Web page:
Why do we always wonder when our child will hit that next milestone. Why are we always wishing time away when, in these quickly passing years, we should be cherishing each moment. It is in our nature, and the nature of the world, to change.  Things can’t and won’t stay the same.  

So the next time your child does something that makes your heart soar, revel in it for a little while. Let it wash over you as you hold on to that beautiful, transient moment. Because, this too shall pass.

How to Make Amends with your Children

When I think of the unconditional love that children have for their parents, it almost hurts me. I feel it is such an honour to possess that love, and that we also need to be very careful with these little vulnerable beings who are so forgiving.

“The source of everything, is in our eyes. I see the good in yours, seeing the good in mine.” ~Sarah Slean

Sometimes, in my quest to be a good parent, I make a mistake. Sometimes, in spite of all that I know, I do or say the wrong thing to my children. I know the moment is coming before it even happens, I feel my patience thinning, for whatever reason, and instead of lovingly responding to my child, I do that ugly, reactive thing instead.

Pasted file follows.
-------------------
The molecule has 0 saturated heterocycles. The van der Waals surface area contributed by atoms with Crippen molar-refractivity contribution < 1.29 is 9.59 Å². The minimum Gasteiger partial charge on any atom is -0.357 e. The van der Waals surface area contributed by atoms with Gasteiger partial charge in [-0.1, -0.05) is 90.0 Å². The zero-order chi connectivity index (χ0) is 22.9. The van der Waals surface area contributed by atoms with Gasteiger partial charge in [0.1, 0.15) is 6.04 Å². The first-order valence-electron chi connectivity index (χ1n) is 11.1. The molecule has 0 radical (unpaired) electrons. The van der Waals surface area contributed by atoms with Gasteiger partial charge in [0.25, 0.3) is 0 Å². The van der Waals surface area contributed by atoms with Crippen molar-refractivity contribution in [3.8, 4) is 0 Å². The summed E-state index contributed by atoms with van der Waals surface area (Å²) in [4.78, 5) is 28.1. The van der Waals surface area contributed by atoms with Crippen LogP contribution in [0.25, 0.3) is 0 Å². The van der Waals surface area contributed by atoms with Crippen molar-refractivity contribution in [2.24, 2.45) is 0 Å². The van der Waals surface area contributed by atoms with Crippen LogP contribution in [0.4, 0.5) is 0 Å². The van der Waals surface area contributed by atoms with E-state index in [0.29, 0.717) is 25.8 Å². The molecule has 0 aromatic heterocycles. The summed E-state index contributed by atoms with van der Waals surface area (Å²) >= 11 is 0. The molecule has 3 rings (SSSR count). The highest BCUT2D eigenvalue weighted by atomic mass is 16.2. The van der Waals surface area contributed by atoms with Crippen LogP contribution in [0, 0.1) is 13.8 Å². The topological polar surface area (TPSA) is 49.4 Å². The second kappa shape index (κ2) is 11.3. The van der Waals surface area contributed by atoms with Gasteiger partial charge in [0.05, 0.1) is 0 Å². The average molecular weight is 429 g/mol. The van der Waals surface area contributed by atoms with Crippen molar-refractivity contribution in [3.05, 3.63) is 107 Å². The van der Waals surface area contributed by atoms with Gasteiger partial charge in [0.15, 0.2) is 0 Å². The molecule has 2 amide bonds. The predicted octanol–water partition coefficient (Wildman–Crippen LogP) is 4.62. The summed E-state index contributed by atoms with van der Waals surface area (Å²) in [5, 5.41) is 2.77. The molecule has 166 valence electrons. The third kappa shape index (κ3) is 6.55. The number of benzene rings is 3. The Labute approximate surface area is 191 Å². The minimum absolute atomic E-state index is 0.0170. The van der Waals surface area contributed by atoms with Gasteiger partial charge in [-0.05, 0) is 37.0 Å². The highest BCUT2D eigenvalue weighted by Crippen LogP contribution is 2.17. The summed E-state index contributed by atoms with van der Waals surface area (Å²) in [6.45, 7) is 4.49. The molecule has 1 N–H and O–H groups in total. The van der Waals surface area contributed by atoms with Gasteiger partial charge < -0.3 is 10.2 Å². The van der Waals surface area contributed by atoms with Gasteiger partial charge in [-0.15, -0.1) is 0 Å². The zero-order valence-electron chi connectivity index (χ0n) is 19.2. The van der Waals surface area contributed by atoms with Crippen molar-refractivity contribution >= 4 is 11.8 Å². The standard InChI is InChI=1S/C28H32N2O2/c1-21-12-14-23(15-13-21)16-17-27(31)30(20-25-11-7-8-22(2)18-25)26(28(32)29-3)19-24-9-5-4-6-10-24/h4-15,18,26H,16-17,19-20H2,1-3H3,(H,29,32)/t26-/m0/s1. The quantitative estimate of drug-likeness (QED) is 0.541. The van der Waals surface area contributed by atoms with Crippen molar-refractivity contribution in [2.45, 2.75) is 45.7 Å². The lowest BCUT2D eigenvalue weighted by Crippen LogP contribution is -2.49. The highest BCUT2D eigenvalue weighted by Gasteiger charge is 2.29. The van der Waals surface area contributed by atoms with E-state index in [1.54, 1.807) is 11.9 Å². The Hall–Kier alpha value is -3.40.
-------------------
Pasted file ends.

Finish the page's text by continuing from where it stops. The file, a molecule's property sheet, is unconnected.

Those moments are very hurtful for everyone involved. But, after I am able to collect my true self, I realize that I need to make amends. The benefits of apologizing to your child are numerous; it let’s them know you aren’t perfect (which they sometimes believe in childhood), it teaches them conflict resolution, loving communication, and so on. But there is one really amazing thing about apologizing to your child.

They always forgive you. Completely.

When I look into my son’s eyes, hold him close, and say “I’m sorry that I…,” he says, with such love and understanding, “That’s okay.”

I can’t really explain what a gift that can be to a parent, who is really trying their best, but occasionally makes a mistake.

When I think of the unconditional love that children have for their parents, it almost hurts me.  I feel it is such an honour to possess that love, and that we also need to be very careful with these little vulnerable beings who are so free with forgiveness.

I have also learned something else from these exchanges with my children; I deserve forgiveness. Even though I don’t necessarily believe that all of the time, I am learning that everyone make mistakes, and that if we are sorry and try to make improvements, we do deserve forgiveness.

Because, sometimes when my children look into my eyes, I get this feeling that they can really see me. The real me. And they love that person.  That hopelessly flawed person.  So after I make amends, and am forgiven, I try to remember to give myself that forgiveness too.